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Juglans_californica - S.Watson.

Common Name California Walnut, Southern California walnut
Family Juglandaceae
USDA hardiness 7-10
Known Hazards None known
Habitats Moist or dry gravelly soils along river courses and bottomlands[229]. Locally common in oak woods below 750 metres[71].
Range South-western N. America - California.
Edibility Rating    (2 of 5)
Other Uses    (0 of 5)
Weed Potential No
Medicinal Rating    (1 of 5)
Care
Frost Hardy Moist Soil Full sun
Juglans_californica California Walnut, Southern California walnut


http://www.flickr.com/photos/flit/2431342472/
Juglans_californica California Walnut, Southern California walnut
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Summary


Physical Characteristics

 icon of manicon of lolypop
Juglans_californica is a deciduous Tree growing to 6 m (19ft 8in) at a medium rate.
It is hardy to zone (UK) 8. It is in flower from April to May. The species is monoecious (individual flowers are either male or female, but both sexes can be found on the same plant) and is pollinated by Wind. The plant is self-fertile.
Suitable for: light (sandy), medium (loamy) and heavy (clay) soils and prefers well-drained soil. Suitable pH: acid, neutral and basic (alkaline) soils. It cannot grow in the shade. It prefers moist soil.

Synonyms

Habitats

Edible Uses

Seed - raw, cooked or used in pies, cakes, biscuits, confections etc[183]. A sweet flavour[229]. The seed is small with a thick shell but it makes good eating and is said to have a better flavour than Juglans nigra[183]. The seed is up to 15mm in diameter[229]. The seed ripens in late autumn and, when stored in its shell in a cool place, will keep for at least 6 months[K]. An edible oil is obtained from the seed, it tends to go rancid quickly.

Medicinal Uses

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An infusion of the leaves is used to treat thin blood[257].

Other Uses

This species is sometimes used as a rootstock for the common walnut, Juglans regia[183]. Plants produce chemicals which can inhibit the growth of other plants. These chemicals are dissolved out of the leaves when it rains and are washed down to the ground below, reducing the growth of plants under the tree[18, 20, 159]. The roots of many members of this genus produce substances that are toxic to many plant species, especially apples (Malus species), members of the Ericaceae, Potentilla spp and the white pines (certain Pinus spp.)[200]. Wood - moderately coarse-grained. An attractive wood, but the frequent branching pattern of the trunk limits the use of this wood commercially[229]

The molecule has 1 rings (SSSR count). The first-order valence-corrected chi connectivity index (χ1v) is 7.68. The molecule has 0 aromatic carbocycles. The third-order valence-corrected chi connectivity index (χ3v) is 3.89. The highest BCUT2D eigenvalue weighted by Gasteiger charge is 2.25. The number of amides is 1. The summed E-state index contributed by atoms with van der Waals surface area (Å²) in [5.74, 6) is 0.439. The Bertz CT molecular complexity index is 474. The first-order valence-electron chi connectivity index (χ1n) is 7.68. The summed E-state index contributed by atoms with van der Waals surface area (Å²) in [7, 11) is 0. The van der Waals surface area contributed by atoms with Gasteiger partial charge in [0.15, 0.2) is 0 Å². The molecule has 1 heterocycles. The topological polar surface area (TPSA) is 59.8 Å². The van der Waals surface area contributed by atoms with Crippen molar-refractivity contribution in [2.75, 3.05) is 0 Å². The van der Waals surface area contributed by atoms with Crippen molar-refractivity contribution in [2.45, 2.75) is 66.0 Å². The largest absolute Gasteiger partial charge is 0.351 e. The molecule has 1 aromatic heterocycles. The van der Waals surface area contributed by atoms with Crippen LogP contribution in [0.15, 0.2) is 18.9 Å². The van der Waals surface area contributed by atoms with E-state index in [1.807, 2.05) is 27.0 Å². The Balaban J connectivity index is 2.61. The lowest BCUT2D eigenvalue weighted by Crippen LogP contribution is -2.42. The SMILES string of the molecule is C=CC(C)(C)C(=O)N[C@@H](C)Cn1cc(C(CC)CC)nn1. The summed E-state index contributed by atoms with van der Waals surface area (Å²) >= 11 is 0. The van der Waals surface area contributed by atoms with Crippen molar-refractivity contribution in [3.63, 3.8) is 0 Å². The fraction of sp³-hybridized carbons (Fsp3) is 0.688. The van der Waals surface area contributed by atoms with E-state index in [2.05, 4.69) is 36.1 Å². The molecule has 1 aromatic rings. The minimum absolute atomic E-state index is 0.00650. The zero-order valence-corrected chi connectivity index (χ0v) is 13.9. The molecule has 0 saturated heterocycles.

Cultivation details

Requires a deep well-drained loam and a sunny position sheltered from strong winds[1, 11]. Prefers a slightly alkaline soil[200]. Plants are not very hardy in Britain, tolerating temperatures down to between -5 and -10°c[200]. A fairly fast-growing tree in its native habitat, but quite short-lived, dying after about 125 - 150 years[229]. Plants produce a deep taproot and they are intolerant of root disturbance[1, 11]. Seedlings should be planted out into their permanent positions as soon as possible and given some protection since they are somewhat tender when young[1, 11]. Flower initiation depends upon suitable conditions in the previous summer[200]. The flowers and young growths can be destroyed by even short periods down to -2°c, but fortunately plants are usually late coming into leaf[200]. Any pruning should only be carried out in late summer to early autumn or when the plant is fully dormant otherwise wounds will bleed profusely and this will severely weaken the tree[200]. Trees have a dense canopy which tends to reduce plant growth below them. We have no specific information for this species, but the roots of several members of this genus produce substances that are toxic to many plant species, especially apples (Malus species), members of the Ericaceae, Potentilla spp and the white pines (certain Pinus spp.)[200]. The leaves of many species also secrete substances that have an inhibitory affect on plants growing underneath them. All in all this is not a very good companion plant[K]. Closely related to J. hindsii[183, 200]

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Propagation

The seed is best sown as soon as it is ripe in individual deep pots in a cold frame[80]. You need to protect it from mice, birds, squirrels etc. The seed usually germinates in late winter or the spring. Plant out the seedlings into their permanent positions in early summer and give some protection from the cold for their first winter or two. The seed can also be stored in cool moist conditions (such s the salad compartment of a fridge) over the winter and sown in early spring but it may then require a period of cold stratification before it will germinate[78, 80].

Other Names

If available other names are mentioned here

Found In

Countries where the plant has been found are listed here if the information is available

Weed Potential

Right plant wrong place. We are currently updating this section. Please note that a plant may be invasive in one area but may not in your area so it’s worth checking.

Conservation Status

IUCN Red List of Threatened Plants Status :

Related Plants
Latin NameCommon NameEdibility RatingMedicinal Rating
Juglans californicaCalifornia Walnut, Southern California walnut21

 

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Author

S.Watson.

Botanical References

1171200

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